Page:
Definition - What does Reciprocal Translocation mean?
A reciprocal translocation is a type of translocation in which pieces of two different chromosomes break off and swap places. Reciprocal translocations are usually balanced, meaning they do not cause problems in the carrier. However, problems can occur when a carrier of a reciprocal translocation conceives.
FertilitySmarts explains Reciprocal Translocation
Reciprocal translocations are relatively common. In fact, about 1 in 500 people in the general population carry a reciprocal translocation. They are known as balanced translocations because no genetic material is lost or gained when the pieces of chromosomes switch places.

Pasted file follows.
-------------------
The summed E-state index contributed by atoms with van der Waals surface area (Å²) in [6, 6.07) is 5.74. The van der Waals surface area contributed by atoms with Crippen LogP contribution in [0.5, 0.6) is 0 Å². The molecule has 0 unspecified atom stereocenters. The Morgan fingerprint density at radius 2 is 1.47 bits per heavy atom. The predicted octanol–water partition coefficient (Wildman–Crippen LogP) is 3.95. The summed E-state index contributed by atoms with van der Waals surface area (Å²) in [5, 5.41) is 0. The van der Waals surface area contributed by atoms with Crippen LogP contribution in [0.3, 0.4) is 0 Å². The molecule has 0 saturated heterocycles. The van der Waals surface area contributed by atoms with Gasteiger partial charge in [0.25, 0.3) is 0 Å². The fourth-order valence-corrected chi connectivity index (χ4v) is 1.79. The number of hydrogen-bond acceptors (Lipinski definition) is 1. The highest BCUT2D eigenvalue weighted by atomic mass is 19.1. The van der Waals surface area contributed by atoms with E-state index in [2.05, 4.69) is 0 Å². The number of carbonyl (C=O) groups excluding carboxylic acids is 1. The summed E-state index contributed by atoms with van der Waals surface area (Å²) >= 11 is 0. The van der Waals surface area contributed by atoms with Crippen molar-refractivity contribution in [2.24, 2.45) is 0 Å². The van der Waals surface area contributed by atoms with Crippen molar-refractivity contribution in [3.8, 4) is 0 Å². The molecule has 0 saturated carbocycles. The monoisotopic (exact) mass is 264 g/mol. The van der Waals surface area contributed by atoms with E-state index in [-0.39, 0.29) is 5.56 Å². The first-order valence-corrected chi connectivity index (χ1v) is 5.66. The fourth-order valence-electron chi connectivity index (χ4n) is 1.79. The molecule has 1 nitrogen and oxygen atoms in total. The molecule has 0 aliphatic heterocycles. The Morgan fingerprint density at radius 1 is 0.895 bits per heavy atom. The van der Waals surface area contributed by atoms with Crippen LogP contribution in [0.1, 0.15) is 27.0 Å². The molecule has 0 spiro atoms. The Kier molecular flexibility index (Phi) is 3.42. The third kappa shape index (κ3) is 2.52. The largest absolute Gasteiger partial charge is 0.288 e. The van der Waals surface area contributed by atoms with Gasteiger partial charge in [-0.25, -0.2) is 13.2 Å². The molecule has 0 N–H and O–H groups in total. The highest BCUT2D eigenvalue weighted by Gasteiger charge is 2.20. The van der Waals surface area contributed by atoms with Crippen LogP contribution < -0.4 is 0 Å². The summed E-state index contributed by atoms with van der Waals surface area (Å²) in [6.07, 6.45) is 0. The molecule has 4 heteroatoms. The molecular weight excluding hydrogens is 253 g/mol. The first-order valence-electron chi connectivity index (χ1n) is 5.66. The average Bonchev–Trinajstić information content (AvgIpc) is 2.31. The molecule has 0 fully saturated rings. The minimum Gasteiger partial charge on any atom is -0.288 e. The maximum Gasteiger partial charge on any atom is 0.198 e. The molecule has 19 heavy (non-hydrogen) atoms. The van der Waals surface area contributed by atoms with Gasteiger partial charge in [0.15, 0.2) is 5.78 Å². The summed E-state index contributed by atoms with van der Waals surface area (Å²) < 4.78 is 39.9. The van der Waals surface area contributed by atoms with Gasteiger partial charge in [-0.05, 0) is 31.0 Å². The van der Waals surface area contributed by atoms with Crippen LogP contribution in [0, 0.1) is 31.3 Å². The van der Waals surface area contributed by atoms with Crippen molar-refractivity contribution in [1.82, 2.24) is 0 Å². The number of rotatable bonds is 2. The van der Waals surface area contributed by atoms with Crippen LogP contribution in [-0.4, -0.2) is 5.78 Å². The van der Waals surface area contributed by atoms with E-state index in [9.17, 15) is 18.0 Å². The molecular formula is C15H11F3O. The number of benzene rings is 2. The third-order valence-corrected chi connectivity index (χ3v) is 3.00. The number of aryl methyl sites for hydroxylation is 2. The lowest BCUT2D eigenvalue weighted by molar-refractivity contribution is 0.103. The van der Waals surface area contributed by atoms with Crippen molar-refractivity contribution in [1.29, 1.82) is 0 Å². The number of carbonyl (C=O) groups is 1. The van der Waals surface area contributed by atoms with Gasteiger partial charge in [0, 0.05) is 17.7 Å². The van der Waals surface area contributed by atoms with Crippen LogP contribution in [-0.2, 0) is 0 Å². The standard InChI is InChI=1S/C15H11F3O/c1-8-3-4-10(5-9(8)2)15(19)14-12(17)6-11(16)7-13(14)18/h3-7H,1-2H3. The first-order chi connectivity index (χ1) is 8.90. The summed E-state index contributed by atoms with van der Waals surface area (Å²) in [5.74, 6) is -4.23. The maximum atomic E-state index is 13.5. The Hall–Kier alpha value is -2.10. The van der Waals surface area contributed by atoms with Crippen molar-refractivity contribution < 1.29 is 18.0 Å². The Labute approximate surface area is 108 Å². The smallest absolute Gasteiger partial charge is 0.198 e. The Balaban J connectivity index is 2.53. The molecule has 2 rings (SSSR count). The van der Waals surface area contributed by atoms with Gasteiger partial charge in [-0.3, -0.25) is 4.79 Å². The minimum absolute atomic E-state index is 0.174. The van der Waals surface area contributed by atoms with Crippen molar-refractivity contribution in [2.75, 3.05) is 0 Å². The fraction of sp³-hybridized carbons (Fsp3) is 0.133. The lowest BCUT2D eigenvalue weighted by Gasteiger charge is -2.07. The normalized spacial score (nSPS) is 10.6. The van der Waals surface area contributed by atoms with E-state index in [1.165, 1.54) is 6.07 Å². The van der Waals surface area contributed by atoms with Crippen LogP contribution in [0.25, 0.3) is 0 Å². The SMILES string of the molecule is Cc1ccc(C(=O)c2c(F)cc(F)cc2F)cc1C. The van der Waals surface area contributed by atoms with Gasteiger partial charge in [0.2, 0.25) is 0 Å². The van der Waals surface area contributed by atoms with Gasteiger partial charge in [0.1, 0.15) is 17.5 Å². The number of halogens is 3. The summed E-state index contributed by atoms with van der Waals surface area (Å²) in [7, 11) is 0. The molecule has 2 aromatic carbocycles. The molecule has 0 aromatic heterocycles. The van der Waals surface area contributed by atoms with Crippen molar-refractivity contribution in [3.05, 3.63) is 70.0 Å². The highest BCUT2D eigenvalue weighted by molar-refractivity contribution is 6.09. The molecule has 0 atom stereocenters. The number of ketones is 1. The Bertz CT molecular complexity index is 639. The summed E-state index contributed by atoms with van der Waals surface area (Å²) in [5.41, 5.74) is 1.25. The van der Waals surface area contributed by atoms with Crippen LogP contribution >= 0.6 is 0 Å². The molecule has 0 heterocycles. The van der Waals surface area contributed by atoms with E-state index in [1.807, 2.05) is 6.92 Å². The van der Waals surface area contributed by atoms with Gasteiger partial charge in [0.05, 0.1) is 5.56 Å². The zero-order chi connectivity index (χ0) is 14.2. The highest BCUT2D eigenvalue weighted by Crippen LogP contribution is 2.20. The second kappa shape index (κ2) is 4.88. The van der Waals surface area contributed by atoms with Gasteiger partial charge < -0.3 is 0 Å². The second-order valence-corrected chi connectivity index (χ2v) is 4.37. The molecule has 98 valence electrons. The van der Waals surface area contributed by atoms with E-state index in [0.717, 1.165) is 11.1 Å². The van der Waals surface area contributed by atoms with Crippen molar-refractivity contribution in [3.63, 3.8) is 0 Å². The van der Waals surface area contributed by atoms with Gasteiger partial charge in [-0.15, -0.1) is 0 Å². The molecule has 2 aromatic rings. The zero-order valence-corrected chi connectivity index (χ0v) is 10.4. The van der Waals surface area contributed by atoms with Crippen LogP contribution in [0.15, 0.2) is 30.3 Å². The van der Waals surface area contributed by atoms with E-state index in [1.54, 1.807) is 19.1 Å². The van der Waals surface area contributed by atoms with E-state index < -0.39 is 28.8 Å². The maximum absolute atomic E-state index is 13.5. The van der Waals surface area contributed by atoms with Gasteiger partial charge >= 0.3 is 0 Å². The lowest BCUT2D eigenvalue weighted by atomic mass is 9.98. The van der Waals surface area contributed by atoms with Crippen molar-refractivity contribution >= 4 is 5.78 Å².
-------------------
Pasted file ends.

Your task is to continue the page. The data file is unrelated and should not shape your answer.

A carrier of a reciprocal translocation can produce normal, balanced, or unbalanced gametes (eggs or sperm). If an embryo is conceived from a gamete containing an unbalanced translocation, it may result in miscarriage, stillbirth, or genetic abnormalities in the child. A child conceived from balanced gametes will become a carrier of the translocation.
It is possible to test for reciprocal translocations, and other types of translocations, using karyotyping. This is typically recommended to individuals or couples who have experienced three or more pregnancy losses.